Warning: This post is going to begin in one place and wind up in another. Hang onto your hat!
An opinion piece in the Sunday New York Times, “How to destroy the business model of Breitbart and Fake News,” details the work of a Twitter group called the Sleeping Giants.
The group is building one dam after another in the river of online ad revenue that flows to Breitbart News.
Advertisers may not know their digital ads are appearing on the site, for the ads are placed by an automated ad-serving process. The Sleeping Giants enlighten the advertisers, by sending them screenshots of their ads as they appeared, right next to Breitbart content.
The last thing an advertiser wants from a marketing campaign is for the ads to appear with content inconsistent with the company’s brand, confusing or even alienating the very consumers the campaign is designed to attract.
“The Giants and their followers have communicated with more than 1,000 companies and nonprofit groups whose ads appeared on Breitbart, and about 400 of those organizations have promised to remove the site from future ad buys,” says the Times piece.
Any business that depends on ad revenue to survive is in trouble when that revenue dries up because advertisers walk away. Will Breitbart’s business model be weakened to the breaking point? We’ll see.
But wait. What happens when the problem runs the other way? (Yes, here’s that turn we warned you about. Stick with us!)
What happens when a website yields its ad-space inventory to a remote, automated ad-serving vendor, and then discovers that some of the ads running on its pages are contrary to everything the website stands for?
One of my daily pleasures is to read the online version of an award-winning New England newspaper, a leading light in traditional journalism circles. I was floored one morning when I saw, next to an excellent story I was reading to the bottom, an ad that shouted, “Should Trump Put Hillary in Jail?” Yellow letters over an unflattering headshot of Clinton proclaimed her “GUILTY!”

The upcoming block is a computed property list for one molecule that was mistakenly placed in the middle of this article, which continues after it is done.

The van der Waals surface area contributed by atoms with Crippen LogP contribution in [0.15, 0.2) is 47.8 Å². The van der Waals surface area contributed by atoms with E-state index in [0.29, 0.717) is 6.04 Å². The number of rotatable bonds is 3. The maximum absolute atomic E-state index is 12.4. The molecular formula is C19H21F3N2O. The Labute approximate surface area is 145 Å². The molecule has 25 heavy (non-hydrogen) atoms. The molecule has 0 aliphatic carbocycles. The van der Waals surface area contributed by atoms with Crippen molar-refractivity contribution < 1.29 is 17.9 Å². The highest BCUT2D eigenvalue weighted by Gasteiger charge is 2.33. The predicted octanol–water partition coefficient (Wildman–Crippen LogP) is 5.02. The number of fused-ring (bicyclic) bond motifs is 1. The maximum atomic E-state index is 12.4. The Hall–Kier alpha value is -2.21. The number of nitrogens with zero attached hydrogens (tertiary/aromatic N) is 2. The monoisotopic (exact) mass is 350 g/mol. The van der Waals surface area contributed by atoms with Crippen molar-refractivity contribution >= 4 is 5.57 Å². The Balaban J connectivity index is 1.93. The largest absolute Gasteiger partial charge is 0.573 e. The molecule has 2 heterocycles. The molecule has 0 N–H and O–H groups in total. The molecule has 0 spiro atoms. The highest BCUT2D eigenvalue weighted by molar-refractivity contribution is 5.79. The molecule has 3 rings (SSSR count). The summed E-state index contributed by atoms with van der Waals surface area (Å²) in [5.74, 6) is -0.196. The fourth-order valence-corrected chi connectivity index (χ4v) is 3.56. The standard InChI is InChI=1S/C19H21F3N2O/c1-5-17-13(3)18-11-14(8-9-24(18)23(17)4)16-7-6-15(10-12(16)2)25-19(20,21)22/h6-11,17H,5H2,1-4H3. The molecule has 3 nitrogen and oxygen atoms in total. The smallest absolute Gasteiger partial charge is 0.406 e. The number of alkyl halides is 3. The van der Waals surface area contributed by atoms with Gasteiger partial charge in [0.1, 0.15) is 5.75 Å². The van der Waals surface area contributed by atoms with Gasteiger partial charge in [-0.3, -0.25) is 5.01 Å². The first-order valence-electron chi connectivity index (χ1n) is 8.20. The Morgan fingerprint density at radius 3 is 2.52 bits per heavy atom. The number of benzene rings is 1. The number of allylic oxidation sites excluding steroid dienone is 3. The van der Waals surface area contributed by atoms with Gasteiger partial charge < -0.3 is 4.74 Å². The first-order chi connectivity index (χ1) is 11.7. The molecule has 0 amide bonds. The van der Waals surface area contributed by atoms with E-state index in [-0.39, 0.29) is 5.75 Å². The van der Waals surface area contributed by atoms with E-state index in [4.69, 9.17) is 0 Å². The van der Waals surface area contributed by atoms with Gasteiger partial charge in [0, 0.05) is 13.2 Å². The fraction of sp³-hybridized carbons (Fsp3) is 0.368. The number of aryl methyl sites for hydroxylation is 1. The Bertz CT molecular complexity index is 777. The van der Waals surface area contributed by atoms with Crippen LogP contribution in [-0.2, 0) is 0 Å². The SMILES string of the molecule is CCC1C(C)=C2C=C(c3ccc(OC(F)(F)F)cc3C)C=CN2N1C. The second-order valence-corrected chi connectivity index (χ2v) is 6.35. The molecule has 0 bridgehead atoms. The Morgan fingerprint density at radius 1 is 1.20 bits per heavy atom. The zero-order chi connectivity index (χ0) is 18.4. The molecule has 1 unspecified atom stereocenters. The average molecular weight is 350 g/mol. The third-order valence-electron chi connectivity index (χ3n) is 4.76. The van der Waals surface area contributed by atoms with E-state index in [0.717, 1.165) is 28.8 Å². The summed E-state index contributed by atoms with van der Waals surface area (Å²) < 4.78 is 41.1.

Curious, I hovered my computer’s cursor over the ad and read the line of code at the bottom of the browser window. The ad was served up by Google Ad Services. I clicked on it and landed on a self-proclaimed news site that was, if not a purveyor of fake news, certainly a slinger of clickbait headlines and one-sided stories.
I wondered whether the paper I’d originally been reading was aware it had sent me to a news site that was the antithesis of traditional journalism.
We’ve jumped from the role of the befuddled advertiser into the role of the befuddled publisher. Still with us? Sweet.
Here’s the business model question: Are all ads worth running?
If a news business model restricts ads to those served up by the paper itself (as in the old days), then the paper maintains control.
If a news business model depends on revenue from remote ad-serving processes and vendors, it must rely on whatever rules the vendors allow one to impose, as well as the vendors’ interpretation of those rules.
That seems to be a riskier proposition, all the way around.